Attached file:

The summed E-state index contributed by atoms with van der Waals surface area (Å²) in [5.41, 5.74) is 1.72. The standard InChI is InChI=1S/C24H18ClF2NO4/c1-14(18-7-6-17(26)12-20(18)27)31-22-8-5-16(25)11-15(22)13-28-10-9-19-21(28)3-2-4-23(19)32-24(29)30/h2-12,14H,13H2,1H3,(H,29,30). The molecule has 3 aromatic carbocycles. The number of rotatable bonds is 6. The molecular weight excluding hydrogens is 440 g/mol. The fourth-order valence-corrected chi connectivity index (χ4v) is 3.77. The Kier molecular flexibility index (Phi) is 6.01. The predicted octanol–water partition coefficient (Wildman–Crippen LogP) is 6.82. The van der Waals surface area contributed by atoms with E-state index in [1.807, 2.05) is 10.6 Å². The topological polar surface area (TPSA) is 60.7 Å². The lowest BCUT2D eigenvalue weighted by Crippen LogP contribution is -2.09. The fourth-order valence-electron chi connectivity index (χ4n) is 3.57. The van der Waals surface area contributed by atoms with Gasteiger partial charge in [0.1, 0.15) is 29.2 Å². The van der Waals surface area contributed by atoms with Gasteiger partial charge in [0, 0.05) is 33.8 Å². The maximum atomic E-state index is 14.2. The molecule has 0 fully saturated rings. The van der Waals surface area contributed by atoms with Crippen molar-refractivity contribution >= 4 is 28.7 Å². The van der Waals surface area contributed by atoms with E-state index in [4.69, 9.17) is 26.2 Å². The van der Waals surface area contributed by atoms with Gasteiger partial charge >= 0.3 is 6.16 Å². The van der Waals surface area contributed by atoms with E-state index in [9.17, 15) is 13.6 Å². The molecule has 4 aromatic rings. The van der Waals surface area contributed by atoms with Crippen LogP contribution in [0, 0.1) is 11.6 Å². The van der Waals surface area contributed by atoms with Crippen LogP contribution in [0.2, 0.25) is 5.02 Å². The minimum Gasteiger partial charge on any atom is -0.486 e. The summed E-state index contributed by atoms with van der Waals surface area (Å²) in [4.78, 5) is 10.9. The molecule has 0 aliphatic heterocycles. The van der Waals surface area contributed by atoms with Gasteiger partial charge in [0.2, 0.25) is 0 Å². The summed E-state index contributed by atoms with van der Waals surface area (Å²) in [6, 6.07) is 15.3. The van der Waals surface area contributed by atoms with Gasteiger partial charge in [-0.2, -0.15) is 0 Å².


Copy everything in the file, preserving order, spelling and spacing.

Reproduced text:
The summed E-state index contributed by atoms with van der Waals surface area (Å²) in [5.41, 5.74) is 1.72. The standard InChI is InChI=1S/C24H18ClF2NO4/c1-14(18-7-6-17(26)12-20(18)27)31-22-8-5-16(25)11-15(22)13-28-10-9-19-21(28)3-2-4-23(19)32-24(29)30/h2-12,14H,13H2,1H3,(H,29,30). The molecule has 3 aromatic carbocycles. The number of rotatable bonds is 6. The molecular weight excluding hydrogens is 440 g/mol. The fourth-order valence-corrected chi connectivity index (χ4v) is 3.77. The Kier molecular flexibility index (Phi) is 6.01. The predicted octanol–water partition coefficient (Wildman–Crippen LogP) is 6.82. The van der Waals surface area contributed by atoms with E-state index in [1.807, 2.05) is 10.6 Å². The topological polar surface area (TPSA) is 60.7 Å². The lowest BCUT2D eigenvalue weighted by Crippen LogP contribution is -2.09. The fourth-order valence-electron chi connectivity index (χ4n) is 3.57. The van der Waals surface area contributed by atoms with Gasteiger partial charge in [0.1, 0.15) is 29.2 Å². The van der Waals surface area contributed by atoms with Gasteiger partial charge in [0, 0.05) is 33.8 Å². The maximum atomic E-state index is 14.2. The molecule has 0 fully saturated rings. The van der Waals surface area contributed by atoms with Crippen molar-refractivity contribution >= 4 is 28.7 Å². The van der Waals surface area contributed by atoms with E-state index in [4.69, 9.17) is 26.2 Å². The van der Waals surface area contributed by atoms with Gasteiger partial charge >= 0.3 is 6.16 Å². The van der Waals surface area contributed by atoms with E-state index in [9.17, 15) is 13.6 Å². The molecule has 4 aromatic rings. The van der Waals surface area contributed by atoms with Crippen LogP contribution in [0, 0.1) is 11.6 Å². The van der Waals surface area contributed by atoms with Crippen LogP contribution in [0.2, 0.25) is 5.02 Å². The minimum Gasteiger partial charge on any atom is -0.486 e. The summed E-state index contributed by atoms with van der Waals surface area (Å²) in [4.78, 5) is 10.9. The molecule has 0 aliphatic heterocycles. The van der Waals surface area contributed by atoms with Gasteiger partial charge in [0.2, 0.25) is 0 Å². The summed E-state index contributed by atoms with van der Waals surface area (Å²) in [6, 6.07) is 15.3. The van der Waals surface area contributed by atoms with Gasteiger partial charge in [-0.2, -0.15) is 0 Å².